How Southwest sees its own environment in its own business and Industry
Southwest Airlines’ Mission and Objectives
Southwest Airlines' mission emphasizes a remarkably large degree on customer service and employee commitment. The mission of Southwest Airlines is "dedication to the highest quality of Customer Service delivered with a sense of warmth, friendliness, individual pride, and Company Spirit. Southwest proclaims, "We are a company of People, not planes. That is what distinguishes us from other airlines and other companies." In many respects, the vision that distinguishes Southwest from many of its opponents is the degree to which it is defined by a unique partnership with, and ...view middle of the document...
For example, by serving smaller, less congested secondary airports in larger cities, which tend to have lower gate costs and landing fees, Southwest can maintain schedules cheaply and easily. Southwest's methodology is also assisted by its focus on the southwest and other locations with generally exceptional weather conditions, which leads to far fewer delays. Moreover, by following a point-to-point strategy, Southwest need not synchronize flight schedules into connecting hubs and spokes, which radically reduces scheduling complication and costs.
Traditionally, Southwest has focused on relatively short-haul flights and has experienced substantial threat from providers of ground transportation (cars, trains and buses) because the buyers of these short-haul amenities tend to be quite price sensitive. Southwest has expanded the market for air travel by appealing to large numbers of clienteles who previously relied on ground transportation. For example, before it entered the Louisville to Chicago market, weekly traffic totaled 8,000 passengers. Once Southwest entered the market, that number grew to over 26,000. This surge in traffic is now known as "The Southwest Effect." Concentration on short-haul flights has also permitted them to cut back costly services such as food, which passengers demand on longer flights. Passengers are given only an "extended snack" -- cheese, some crackers and a Nutri-Grain bar.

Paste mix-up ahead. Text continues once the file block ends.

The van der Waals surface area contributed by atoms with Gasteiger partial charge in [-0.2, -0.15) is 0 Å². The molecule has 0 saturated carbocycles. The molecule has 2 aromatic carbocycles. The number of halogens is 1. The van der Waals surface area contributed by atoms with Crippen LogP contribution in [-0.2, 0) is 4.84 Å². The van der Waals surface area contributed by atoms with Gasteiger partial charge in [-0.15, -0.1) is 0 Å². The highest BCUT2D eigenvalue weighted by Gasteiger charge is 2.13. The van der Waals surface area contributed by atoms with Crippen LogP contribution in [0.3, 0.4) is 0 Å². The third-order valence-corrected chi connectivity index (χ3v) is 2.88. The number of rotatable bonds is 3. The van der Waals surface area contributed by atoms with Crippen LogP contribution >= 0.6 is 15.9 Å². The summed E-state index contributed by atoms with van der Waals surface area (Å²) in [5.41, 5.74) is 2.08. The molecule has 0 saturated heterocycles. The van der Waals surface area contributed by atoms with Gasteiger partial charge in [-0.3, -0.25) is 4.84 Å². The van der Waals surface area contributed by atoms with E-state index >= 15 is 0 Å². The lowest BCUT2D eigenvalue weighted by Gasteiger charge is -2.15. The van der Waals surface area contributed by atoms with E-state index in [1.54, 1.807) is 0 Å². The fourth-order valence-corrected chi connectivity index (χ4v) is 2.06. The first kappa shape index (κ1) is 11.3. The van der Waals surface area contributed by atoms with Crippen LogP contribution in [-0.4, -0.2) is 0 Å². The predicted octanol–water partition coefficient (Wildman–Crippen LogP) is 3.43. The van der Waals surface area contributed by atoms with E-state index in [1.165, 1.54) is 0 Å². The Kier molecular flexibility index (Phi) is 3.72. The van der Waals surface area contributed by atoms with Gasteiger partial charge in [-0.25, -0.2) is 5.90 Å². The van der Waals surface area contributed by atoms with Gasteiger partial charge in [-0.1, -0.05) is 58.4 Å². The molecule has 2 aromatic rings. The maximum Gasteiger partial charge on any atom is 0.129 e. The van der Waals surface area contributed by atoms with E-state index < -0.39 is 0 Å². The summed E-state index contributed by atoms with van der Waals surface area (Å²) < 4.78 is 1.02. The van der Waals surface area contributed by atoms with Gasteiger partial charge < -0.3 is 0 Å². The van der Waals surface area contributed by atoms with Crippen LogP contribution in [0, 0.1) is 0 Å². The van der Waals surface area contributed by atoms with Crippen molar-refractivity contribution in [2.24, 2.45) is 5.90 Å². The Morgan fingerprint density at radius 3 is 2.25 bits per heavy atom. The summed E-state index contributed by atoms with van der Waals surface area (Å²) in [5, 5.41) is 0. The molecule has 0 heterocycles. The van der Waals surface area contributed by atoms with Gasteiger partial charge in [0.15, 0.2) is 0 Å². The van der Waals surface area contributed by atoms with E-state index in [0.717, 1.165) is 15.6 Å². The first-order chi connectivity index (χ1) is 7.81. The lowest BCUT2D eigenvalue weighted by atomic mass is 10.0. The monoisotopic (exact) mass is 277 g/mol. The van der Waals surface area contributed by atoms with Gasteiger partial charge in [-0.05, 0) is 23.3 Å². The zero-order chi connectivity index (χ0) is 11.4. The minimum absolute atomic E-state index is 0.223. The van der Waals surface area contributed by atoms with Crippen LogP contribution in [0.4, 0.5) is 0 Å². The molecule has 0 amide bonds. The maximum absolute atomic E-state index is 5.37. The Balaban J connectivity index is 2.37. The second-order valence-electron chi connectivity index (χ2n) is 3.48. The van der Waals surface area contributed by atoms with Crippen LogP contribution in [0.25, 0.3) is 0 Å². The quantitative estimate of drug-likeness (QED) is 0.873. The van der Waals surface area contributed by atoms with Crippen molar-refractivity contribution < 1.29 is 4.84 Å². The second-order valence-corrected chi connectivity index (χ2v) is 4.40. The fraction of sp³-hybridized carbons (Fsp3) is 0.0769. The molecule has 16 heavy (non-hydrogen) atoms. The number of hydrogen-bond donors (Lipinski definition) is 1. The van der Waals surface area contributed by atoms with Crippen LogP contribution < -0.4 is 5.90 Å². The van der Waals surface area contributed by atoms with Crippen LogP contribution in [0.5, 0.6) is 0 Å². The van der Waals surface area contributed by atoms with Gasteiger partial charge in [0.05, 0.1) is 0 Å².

Its route arrangement has helped Southwest to experience the most rapid aircraft turnaround time in the business (15-20 minutes vs. an industry average of 55 minutes). Remarkably, Southwest's "10 Minute Turnaround" can be traced directly to the carrier's first days of operations in Texas when monetary pressures forced the company to sell one of the four Boeing 737s it had bought for its initial service. Having only three planes to fly three routes required very rapid turnaround.
Rapid turnaround time is vital for short-haul fights because airplanes are airborne for a reduced proportion of time than on long-haul flights. Faster turnaround also allows Southwest to fly more daily legs with each plane, which in turn increases its monies turnover.
Southwest has the simplest fleet structure among all major airlines. The firm only flies Boeing 737 planes and is devoted to flying the 737 solely through the foreseeable future.
In selecting the fuel efficient 737, Southwest established a close rapport with Boeing that allowed it to develop reasonably favorable procurement terms. Although Southwest flies a number of model variations of the 737, the flight stations of the entire fleet are standardized. Therefore, any pilot can fly any aircraft and any airplane can be deployed on any route. In addition to helping capture scale economies at a much reduced size than its larger opponents, the standardized fleet structure reduces the convolutions of training, maintenance and service. It is...